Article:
TOKYO — Japan’s economy rebounded in the third quarter of the year, with GDP showing positive growth for the first time since a massive earthquake and tsunami rocked the country last March.
According to the first preliminary figures released by Japan’s cabinet office, gross domestic product grew by 1.5 percent compared to the previous quarter. GDP for the period of July to September rose 6 percent on an annualized basis.
The upswing didn’t come as a surprise to economists, who were expecting positive growth in the third and fourth quarters of the year due to the reconstruction of Japan’s northeastern Tohoku region, which was ravaged by the natural disaster.
Takahiro Sekido, chief economist for Japan at Credit Agricole, said that his firm’s most recent forecast showed GDP growing 1.9 percent in comparison with the previous quarter, due to strong exports.
“The main reason for the difference in our forecast and the actual figure was the trade side,” Sekido said. “Trade was much weaker than my expectations, and also private consumption was a bit weaker. But both were still very positive.”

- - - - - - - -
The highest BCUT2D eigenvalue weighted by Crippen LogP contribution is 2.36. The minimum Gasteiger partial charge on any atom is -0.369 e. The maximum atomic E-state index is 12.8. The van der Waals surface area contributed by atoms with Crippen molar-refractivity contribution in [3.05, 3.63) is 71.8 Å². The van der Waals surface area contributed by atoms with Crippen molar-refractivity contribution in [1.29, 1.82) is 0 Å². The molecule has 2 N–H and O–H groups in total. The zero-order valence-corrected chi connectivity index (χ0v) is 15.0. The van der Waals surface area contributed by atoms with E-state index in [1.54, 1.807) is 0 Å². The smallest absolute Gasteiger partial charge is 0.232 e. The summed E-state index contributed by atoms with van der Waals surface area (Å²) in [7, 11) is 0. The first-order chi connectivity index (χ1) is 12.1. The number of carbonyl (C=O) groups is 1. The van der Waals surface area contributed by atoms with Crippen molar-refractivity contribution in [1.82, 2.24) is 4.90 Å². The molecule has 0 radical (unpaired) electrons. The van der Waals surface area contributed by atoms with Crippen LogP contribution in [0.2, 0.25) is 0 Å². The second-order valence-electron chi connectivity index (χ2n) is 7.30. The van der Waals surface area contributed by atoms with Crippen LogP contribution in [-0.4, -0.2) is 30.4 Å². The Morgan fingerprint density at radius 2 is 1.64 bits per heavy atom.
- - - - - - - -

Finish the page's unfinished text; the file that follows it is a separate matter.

Sekido said that the biggest disappointment in the figures for the quarter came from public sector expenditure. A reconstruction plan for the disaster area, expected in September, has yet to be finalized.
“We have to see this very seriously,” Sekido said of the delay. “The government needs to move this plan forward very quickly.”
Credit Agricole is expecting a seasonal increase of about 1 percent in fourth-quarter GDP, due to uncertainty about exports because of the recent flooding in Thailand. The firm is expecting a year-on-year drop of 0.5 percent in total GDP for 2011, and growth of 2.5 percent in 2012.